Panel Discusses: Where Is The Race Dialog In America Going?
WHERE IS THE RACE DIALOGUE IN AMERICA GOING?
TWO YEARS AFTER OBAMA’S A MORE PERFECT UNION SPEECH,
CIVIL RIGHTS LEADERS RETURN
TO THE NATIONALCONSTITUTIONCENTER
Philadelphia, PA – On the two-year anniversary of then-Senator Barack Obama’s pivotal campaign speech, A More Perfect Union, Martin Luther King, III, Founding President and CEO of Realizing the Dream, Inc., Gwen Ifill, moderator and managing editor of "Washington Week," and Thomas J. Sugrue, David Boies Professor of History and Sociology at the University of Pennsylvania, will join the National Constitution Center for an open dialogue on race, moderated by Charles A. Williams III, assistant clinical professor and director of the Center for the Prevention of School-Aged Violence at Drexel University. Before joining the panel, Dr. Michael L. Lomax, President and CEO of UNCF (the United Negro College Fund), will begin the conversation with a presentation proposing that education leads America’s racial priorities.
The event will take place from the very stage where Obama’s speech was delivered at the NationalConstitutionCenter, on Thursday, March 18, 2010 at 6:30 p.m. Admission is free, but reservations are required and can be made by calling 215.409.6700.
The Center will continue the conversation started by President Obama’s challenge to navigate the complexities of race in order to create a “more perfect Union,” and will address both the hopeful evidence of racial progress and the dismaying signs of intractable racism in American society. A reminder of Obama’s call towards a better future, the original signed copy of his speech is on display in the Center’s main exhibition, The Story of We the People.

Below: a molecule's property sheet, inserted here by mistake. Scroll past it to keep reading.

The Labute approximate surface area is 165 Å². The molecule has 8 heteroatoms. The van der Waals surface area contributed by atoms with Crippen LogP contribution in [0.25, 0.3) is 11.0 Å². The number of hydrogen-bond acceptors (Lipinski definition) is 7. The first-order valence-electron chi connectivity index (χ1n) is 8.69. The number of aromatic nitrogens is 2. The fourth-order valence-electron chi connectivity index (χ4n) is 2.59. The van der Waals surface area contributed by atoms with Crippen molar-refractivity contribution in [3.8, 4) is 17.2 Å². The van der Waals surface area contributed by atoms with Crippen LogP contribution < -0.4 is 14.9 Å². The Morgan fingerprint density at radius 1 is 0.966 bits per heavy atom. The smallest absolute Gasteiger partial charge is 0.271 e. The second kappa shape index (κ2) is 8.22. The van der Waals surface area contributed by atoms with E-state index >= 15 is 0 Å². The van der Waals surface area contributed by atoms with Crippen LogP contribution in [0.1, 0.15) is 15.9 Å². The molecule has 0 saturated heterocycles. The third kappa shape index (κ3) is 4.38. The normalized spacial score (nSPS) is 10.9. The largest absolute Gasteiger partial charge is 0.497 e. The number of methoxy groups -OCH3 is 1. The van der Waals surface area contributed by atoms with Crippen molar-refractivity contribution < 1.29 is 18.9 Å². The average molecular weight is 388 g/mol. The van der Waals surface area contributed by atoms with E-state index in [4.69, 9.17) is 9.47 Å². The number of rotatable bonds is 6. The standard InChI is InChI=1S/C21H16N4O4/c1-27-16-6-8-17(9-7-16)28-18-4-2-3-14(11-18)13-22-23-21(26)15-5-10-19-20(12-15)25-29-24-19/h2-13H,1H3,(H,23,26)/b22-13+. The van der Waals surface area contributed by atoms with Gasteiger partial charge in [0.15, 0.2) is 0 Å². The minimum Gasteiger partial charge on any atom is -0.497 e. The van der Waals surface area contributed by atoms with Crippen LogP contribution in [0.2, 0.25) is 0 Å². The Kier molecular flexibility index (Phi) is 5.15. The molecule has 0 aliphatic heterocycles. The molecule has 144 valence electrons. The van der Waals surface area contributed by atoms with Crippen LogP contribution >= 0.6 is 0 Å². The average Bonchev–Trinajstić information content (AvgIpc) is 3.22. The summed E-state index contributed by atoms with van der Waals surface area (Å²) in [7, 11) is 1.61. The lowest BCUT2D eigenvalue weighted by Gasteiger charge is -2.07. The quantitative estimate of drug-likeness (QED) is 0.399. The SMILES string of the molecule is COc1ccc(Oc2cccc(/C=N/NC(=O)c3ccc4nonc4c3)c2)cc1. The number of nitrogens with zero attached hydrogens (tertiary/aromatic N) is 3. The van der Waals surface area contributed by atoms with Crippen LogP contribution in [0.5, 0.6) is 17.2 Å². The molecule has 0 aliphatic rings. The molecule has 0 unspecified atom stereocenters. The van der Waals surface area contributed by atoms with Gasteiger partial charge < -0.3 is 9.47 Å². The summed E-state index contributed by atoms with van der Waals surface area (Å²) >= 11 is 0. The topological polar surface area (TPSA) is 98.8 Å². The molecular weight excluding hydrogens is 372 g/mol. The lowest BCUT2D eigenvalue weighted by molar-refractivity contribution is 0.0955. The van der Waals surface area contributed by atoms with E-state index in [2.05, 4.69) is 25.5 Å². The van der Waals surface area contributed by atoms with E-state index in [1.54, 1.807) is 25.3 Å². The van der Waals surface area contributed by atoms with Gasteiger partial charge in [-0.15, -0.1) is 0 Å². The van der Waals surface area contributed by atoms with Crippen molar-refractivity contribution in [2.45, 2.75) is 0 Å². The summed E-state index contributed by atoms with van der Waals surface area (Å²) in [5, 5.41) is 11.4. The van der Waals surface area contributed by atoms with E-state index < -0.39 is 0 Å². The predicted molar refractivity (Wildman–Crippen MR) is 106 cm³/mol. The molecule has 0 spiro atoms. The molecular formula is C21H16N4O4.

As president and CEO of UNCF, Dr. Michael L. Lomax heads the nation's largest and most effective minority education organization. Through its member colleges and universities, scholarship programs and advocacy activities, UNCF, under Lomax’s leadership, has worked to combat inequality for low income students of color and overcome educational inequity. Lomax joined UNCF after serving for seven years as president of DillardUniversity in New Orleans. Prior to that, he spent 30 years in public service and academia, serving as the first African American chairman of the Fulton County Board of Commissioners for 12 years. He also served as an assistant to then-Mayor Maynard Jackson and as the first head of Atlanta’s Bureau of Cultural Affairs. Lomax has taught literature at MorehouseCollege, SpelmanCollege, and the University of Georgia. He is a trustee of EmoryUniversity, a member of the Council of the Smithsonian Institution's National Museum of African American History and Culture, and a member of the Boards of Directors of Teach for America. He was appointed to the President’s Board of Advisors on Historically Black Colleges and Universities by President George W. Bush.
Martin Luther King, III, the second oldest child of Martin Luther King, Jr. and Coretta Scott King, serves as the Founding President and CEO of Realizing the Dream, Inc., a national nonprofit organization with an international vision to carry on the important work embodied in the legacies of his parents. King has launched a series of innovative initiatives through Realizing the Dream, such as Poverty in America – a national poverty tour aimed at empowering disadvantaged communities – and the Generation II Global Peace Program, which brings together the heirs of 20th century peace makers – such as Chavez, Gandhi, Trudeau, Tutu – to address some of the world’s most compelling crises. A human rights advocate, community activist, and political leader, King has been actively involved in significant policy initiatives to maintain the fair and equitable treatment of all peoples, at home and abroad. Having been nurtured among individuals deeply committed to the struggle for human rights and a nonviolent society, his messages and initiatives are all rooted within the tenets of Kingian nonviolent conflict resolution.